The US Auto Bosses And De-Industrialization Of South Africa
|The US Auto Bosses And De-Industrialization Of South Africa
WHY THE PUBLIC INTEREST TAKES A BACK SEAT
by Terry Bell
THE PUBLIC interest and the well-being of communities are all secondary when they come into conflict with the maximising of profits to shareholders of companies. That is a simple fact of life under our present economic system — and it is legally bolstered by precedent going back to 1919.
That was the year that the Dodge brothers — later makers of cars and trucks of the same name — won their case against Henry Ford in the Michigan supreme court. Ford had decided to reduce the price of his cars as a contribution to the community. Such a move would have eaten into the profits of the Ford Motor Company in which the Dodge brothers had a 25 per cent share.
The brothers took the matter to court — and won, with the judge ruling that the priority of any company is to maximise returns to shareholders. This week, in Pretoria, Judge John Murphy’s decision in the Vodacom matter was an echo of that 1919 judgement.
It was also a reflection of the the comment by the late Milton Friedman, who is widely regarded as the architect of the present — and now crisis-ridden — global economic system. He noted that company directors who prioritising social responsibility should be sacked on the spot since such action would contravene basic fiduciary responsibility.
“That’s exactly what it is: a victory for money,” says Cosatu spokesperson Patrick Craven. Cosatu, which opposed the JSE listing of Vodacom, now 65 percent owned by Britain’s Vodaphone, will discuss “further action” at the the federation’s executive meeting on June 1 and 2. There will also undoubtedly be some harsh words in alliance meetings since the communications ministry supported Vodacom against the union federation.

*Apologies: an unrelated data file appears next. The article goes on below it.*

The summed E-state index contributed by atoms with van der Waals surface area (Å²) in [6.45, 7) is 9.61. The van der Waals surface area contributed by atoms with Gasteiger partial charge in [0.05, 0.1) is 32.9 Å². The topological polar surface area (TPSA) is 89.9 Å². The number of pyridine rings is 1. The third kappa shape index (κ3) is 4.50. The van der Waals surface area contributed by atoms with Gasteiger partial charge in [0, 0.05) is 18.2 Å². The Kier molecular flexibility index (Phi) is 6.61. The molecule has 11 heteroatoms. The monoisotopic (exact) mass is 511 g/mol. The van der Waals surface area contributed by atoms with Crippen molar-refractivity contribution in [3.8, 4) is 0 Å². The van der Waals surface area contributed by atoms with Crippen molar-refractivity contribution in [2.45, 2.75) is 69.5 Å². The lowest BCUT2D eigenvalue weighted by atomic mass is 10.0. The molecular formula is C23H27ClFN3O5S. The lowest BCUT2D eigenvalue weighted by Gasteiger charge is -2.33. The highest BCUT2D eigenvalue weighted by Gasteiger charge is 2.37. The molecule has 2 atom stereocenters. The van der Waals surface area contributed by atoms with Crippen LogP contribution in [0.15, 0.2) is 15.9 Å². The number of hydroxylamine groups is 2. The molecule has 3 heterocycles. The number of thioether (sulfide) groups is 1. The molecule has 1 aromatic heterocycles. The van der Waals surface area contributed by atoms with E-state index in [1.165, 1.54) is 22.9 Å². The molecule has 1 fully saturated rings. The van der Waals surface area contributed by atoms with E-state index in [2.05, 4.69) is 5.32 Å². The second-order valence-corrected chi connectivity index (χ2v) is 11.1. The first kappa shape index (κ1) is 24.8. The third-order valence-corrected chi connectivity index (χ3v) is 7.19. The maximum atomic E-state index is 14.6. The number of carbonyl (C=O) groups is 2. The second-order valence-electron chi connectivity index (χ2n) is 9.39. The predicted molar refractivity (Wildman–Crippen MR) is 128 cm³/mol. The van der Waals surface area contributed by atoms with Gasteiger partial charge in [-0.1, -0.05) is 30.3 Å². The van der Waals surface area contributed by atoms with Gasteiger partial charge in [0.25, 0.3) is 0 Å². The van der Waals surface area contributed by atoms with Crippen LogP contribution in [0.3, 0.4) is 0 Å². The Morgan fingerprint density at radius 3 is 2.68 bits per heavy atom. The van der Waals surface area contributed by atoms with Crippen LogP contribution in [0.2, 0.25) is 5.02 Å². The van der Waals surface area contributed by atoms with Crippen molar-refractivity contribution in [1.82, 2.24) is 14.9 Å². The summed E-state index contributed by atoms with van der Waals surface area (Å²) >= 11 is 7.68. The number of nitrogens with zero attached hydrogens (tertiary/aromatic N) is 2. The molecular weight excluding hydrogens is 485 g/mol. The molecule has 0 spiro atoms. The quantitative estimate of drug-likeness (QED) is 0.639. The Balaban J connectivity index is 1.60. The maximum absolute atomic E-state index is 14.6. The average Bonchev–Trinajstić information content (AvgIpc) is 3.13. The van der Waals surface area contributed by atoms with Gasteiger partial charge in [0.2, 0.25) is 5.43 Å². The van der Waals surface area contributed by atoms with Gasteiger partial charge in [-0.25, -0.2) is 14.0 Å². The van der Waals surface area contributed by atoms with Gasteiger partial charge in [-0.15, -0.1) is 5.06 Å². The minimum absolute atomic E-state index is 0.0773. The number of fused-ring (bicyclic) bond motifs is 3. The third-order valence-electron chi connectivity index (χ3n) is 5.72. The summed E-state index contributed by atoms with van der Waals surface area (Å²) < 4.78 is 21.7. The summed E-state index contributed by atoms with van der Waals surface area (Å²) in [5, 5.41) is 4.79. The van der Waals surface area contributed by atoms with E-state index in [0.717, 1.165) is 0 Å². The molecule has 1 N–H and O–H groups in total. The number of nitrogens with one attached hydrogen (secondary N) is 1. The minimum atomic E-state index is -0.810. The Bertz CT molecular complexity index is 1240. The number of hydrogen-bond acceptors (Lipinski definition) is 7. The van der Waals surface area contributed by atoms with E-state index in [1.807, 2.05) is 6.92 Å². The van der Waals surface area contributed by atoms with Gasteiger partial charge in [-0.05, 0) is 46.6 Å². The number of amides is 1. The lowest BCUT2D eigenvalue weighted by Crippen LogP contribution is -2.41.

The concern of the unions is not only about possible job losses, but also about the ongoing drain of resources from South Africa. In this category is the much hailed “investment” of R30 billion by Barclays Bank to purchase of Absa.
From a union viewpoint, this was a case of “selling the family silver”. Barclays bought a going concern and, as a result, a greater flow of dividends goes abroad, adding to our already dangerously high current account deficit.
Most estimates are that Barclays will recoup its R30 billion in eight to ten years — and still own Absa as a future source of more profits. However, the classic case, quoted by National Council of Trade Unions president Joseph Maqhekeni is that of Sasol where 40 percent of dividends now flow to the United States alone.
Another constantly reiterated concern of the labour movement is the further de-industrialisation of South Africa. It has been pointed out that while manufactures accounted for 30 percent of GDP in 1980, they account for little more than 16 per cent today.
“Now we are faced with parent companies in the auto industry trying to protect jobs in their home countries or sourcing cheaper components from areas such as Brazil and China,” says National Union of Metalworkers (Numsa) spokesperson, Alex Mashilo. As a result, Numsa resolved at its recent special congress, to demand that domestically produced motor vehicles should contain 70 percent local content.
“That should be a condition for any loan or bailout from the government,” says Mashilo. The union also wants government to review its import tariff structure because “our tariffs are below even what the World Trade Organisation demanded.”
These demands all fly in the face of the proclaimed principles of free trade but parallel the subsidies and other protective measures practiced for decades by the industrialised world. In other words, all part of the same game all sides are continuing to play.
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